The McGowan Government is providing up to $22 million to Aboriginal organisations in the latest round of the Aboriginal Ranger Program (ARP).

The news follows the formation of an ARP Reference Group comprised of 20 members, each with experience within the Aboriginal ranger sector, who are contributing to the program's design and rollout.

The ARP's new Expansion Fund will help Aboriginal organisations consolidate their ranger programs and plan for the next four years by supporting key ranger positions and career development opportunities. 

The ARP directly supports training opportunities to help Aboriginal rangers develop skills in conservation and land management.

Around $20 million has already been invested in Aboriginal ranger groups during the first three rounds of the program from 2017-2021. The funding has already helped Aboriginal ranger groups progress exciting initiatives such as: 

Dampier Peninsula Women Rangers Monsoon Vine Thicket Recovery Program, which involves two ranger groups - the Nyul Nyul Rangers based out of Beagle Bay and the Bardi Jawi Oorany Rangers based at Ardyaloon, One Arm Point on the Dampier Peninsula; and
Karajarri-Ngurrara Desert Fire and Biodiversity Project also involves two ranger groups - the Karajarri Rangers based out of Bidyadanga and the Ngurrara Rangers based out of Fitzroy Crossing. Two Ngurrara and two Karajarri rangers were trained in and undertook fire management, biodiversity surveys, habitat mapping and cultural site management.
Applications can be submitted to the Department of Biodiversity, Conservation and Attractions and are open until 11.59pm Friday April 8, 2022.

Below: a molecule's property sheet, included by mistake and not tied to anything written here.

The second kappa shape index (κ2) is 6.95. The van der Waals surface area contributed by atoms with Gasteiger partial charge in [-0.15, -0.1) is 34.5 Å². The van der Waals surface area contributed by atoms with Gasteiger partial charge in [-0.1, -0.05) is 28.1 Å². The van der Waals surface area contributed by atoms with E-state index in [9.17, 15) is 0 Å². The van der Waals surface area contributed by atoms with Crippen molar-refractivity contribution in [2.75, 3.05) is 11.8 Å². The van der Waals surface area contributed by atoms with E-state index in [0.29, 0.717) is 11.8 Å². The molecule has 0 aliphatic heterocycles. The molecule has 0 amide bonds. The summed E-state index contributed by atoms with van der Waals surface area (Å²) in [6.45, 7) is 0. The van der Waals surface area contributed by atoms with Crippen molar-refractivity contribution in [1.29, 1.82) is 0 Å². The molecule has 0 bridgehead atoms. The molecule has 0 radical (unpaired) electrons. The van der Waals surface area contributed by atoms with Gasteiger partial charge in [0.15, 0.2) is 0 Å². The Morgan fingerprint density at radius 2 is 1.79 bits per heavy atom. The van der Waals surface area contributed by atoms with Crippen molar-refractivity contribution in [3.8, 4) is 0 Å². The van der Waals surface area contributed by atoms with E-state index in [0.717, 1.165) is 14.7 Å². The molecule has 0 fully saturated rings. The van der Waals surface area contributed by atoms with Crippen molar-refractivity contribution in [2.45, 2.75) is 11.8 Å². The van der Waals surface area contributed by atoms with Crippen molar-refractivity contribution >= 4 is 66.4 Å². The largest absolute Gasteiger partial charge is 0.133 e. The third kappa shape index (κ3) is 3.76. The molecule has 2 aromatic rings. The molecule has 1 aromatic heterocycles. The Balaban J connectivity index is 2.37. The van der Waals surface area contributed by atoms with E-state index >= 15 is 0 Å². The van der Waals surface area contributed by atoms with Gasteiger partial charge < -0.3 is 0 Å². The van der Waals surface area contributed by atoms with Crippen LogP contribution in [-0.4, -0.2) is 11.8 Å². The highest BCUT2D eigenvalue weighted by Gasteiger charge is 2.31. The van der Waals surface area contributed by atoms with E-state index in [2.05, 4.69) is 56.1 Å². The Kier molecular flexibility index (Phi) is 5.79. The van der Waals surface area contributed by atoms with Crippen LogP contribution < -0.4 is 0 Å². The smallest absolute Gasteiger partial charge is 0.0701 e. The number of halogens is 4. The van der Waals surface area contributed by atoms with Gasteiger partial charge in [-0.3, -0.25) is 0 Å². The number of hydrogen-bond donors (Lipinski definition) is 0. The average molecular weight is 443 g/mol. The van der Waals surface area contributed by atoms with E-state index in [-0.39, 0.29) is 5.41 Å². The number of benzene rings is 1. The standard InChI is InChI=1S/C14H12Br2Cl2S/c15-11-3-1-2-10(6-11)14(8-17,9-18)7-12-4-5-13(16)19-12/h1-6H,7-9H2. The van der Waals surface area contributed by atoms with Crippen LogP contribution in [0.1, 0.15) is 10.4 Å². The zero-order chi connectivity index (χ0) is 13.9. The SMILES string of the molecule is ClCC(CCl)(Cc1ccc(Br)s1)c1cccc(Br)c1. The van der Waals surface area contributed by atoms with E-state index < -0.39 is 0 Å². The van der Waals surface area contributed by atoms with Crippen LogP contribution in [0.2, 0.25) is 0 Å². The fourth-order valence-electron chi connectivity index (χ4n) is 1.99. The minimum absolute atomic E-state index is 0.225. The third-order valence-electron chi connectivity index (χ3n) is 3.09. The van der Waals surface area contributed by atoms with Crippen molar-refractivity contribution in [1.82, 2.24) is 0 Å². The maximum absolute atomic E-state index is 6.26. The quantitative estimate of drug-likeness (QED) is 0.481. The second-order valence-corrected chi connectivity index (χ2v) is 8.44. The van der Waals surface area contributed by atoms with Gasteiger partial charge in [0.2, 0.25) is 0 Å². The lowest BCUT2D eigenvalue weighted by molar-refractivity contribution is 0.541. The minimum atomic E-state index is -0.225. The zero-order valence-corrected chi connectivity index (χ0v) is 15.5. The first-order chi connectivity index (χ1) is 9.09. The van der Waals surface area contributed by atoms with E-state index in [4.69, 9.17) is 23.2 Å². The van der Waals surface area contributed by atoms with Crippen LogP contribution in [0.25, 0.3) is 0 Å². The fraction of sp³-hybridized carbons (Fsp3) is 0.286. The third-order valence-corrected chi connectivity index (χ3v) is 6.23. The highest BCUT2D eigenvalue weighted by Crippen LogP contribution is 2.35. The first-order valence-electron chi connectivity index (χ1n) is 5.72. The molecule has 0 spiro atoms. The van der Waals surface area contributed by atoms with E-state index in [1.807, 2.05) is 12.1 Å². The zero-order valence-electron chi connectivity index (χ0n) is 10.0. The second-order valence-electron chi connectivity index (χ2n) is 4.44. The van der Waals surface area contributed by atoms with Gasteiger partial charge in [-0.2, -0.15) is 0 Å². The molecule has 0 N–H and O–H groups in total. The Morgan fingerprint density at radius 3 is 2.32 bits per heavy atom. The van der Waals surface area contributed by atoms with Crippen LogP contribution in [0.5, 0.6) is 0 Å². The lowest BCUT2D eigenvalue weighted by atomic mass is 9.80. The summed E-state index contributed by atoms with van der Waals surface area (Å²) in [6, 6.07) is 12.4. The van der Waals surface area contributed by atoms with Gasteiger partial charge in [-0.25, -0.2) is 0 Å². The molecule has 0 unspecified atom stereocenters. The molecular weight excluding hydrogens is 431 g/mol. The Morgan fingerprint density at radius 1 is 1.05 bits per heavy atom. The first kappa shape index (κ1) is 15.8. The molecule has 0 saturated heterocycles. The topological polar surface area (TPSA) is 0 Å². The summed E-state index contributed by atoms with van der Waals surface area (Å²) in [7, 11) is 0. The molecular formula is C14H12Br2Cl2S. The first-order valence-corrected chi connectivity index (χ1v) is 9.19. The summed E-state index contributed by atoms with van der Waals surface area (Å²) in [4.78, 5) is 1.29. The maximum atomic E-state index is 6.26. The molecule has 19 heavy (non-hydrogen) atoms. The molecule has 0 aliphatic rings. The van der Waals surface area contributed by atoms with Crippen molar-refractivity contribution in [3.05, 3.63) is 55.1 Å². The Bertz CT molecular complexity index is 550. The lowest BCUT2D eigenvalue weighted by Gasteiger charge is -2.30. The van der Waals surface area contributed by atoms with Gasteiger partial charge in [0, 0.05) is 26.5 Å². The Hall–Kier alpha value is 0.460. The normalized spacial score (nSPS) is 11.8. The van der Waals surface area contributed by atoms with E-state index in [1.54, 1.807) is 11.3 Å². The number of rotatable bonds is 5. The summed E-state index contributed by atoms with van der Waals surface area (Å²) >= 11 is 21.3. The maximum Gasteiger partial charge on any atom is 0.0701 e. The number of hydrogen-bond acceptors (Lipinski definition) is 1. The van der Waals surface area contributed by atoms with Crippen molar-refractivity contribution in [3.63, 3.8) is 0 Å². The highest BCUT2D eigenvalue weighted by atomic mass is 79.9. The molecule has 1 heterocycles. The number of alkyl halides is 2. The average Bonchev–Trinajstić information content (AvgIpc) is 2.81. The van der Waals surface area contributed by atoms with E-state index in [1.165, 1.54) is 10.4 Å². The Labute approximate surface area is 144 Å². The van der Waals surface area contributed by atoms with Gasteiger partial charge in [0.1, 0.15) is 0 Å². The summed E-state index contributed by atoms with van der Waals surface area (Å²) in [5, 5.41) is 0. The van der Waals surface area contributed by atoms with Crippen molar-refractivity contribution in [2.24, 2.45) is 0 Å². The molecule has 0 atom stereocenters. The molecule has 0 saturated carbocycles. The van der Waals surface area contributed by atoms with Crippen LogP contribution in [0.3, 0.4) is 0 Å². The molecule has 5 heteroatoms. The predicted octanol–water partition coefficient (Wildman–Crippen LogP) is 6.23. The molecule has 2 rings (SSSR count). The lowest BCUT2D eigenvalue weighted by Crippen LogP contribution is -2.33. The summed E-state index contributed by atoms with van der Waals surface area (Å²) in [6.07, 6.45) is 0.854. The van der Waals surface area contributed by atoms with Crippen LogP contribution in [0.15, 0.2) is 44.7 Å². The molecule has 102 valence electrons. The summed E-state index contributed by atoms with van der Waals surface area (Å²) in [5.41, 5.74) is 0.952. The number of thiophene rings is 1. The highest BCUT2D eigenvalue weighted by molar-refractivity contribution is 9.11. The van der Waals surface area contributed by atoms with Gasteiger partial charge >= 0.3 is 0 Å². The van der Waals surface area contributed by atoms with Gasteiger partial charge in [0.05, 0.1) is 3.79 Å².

Visit the Aboriginal Ranger Program page for more information.

More funding under the ARP will be made available later this year for new and emerging ranger programs.

Comments attributed to Environment Minister Reece Whitby:

"The McGowan Government recognises the crucial role of providing employment opportunities for Aboriginal people, particularly in regional and remote areas to improve social outcomes in Aboriginal communities and the wider Western Australian community.

"Since the start of the Aboriginal Ranger Program in 2017, more than 600 ranger jobs have been created on-country and importantly, nearly half of these jobs went to women.

"Funding more ranger positions will help to create pathways for Aboriginal people to develop careers in land and sea management while also providing long-term social, cultural and conservation outcomes."

Comments attributed to Aboriginal Affairs Minister Tony Buti:

"The program has gone from strength to strength since its inception several years ago, delivering jobs and training opportunities in managing country.

"This latest investment will build on the work already undertaken and allow Aboriginal ranger groups to leverage the wide and far-reaching achievements to date.

"Programs like these create meaningful Aboriginal employment on-country by working closely and respectfully with Aboriginal communities.

"This is another component of Closing the Gap, helping to strengthen connection to country and contribute to a sense of greater community identity and pride."

Environment Minister's office - 6552 6300
Aboriginal Affairs Minister's office - 6552 6400